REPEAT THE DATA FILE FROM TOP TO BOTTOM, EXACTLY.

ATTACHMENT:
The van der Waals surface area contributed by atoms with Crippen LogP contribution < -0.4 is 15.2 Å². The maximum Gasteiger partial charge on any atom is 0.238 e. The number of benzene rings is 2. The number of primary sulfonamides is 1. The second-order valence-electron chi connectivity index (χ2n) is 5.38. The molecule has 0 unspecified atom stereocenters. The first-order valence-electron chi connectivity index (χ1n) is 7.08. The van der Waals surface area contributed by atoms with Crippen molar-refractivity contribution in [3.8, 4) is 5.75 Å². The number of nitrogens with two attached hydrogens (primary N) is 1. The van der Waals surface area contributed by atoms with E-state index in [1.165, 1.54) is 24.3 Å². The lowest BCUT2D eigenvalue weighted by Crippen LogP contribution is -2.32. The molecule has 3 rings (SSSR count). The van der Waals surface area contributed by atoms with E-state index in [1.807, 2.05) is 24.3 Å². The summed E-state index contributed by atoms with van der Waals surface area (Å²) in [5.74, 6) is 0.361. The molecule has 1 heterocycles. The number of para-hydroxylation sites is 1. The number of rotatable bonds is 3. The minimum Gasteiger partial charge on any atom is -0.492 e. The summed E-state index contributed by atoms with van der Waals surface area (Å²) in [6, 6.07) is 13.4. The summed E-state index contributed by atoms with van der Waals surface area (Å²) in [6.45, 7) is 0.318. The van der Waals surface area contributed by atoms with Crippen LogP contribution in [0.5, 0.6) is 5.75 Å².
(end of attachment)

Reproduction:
The van der Waals surface area contributed by atoms with Crippen LogP contribution < -0.4 is 15.2 Å². The maximum Gasteiger partial charge on any atom is 0.238 e. The number of benzene rings is 2. The number of primary sulfonamides is 1. The second-order valence-electron chi connectivity index (χ2n) is 5.38. The molecule has 0 unspecified atom stereocenters. The first-order valence-electron chi connectivity index (χ1n) is 7.08. The van der Waals surface area contributed by atoms with Crippen molar-refractivity contribution in [3.8, 4) is 5.75 Å². The number of nitrogens with two attached hydrogens (primary N) is 1. The van der Waals surface area contributed by atoms with E-state index in [1.165, 1.54) is 24.3 Å². The lowest BCUT2D eigenvalue weighted by Crippen LogP contribution is -2.32. The molecule has 3 rings (SSSR count). The van der Waals surface area contributed by atoms with E-state index in [1.807, 2.05) is 24.3 Å². The summed E-state index contributed by atoms with van der Waals surface area (Å²) in [5.74, 6) is 0.361. The molecule has 1 heterocycles. The number of para-hydroxylation sites is 1. The number of rotatable bonds is 3. The minimum Gasteiger partial charge on any atom is -0.492 e. The summed E-state index contributed by atoms with van der Waals surface area (Å²) in [6, 6.07) is 13.4. The summed E-state index contributed by atoms with van der Waals surface area (Å²) in [6.45, 7) is 0.318. The van der Waals surface area contributed by atoms with Crippen LogP contribution in [0.5, 0.6) is 5.75 Å².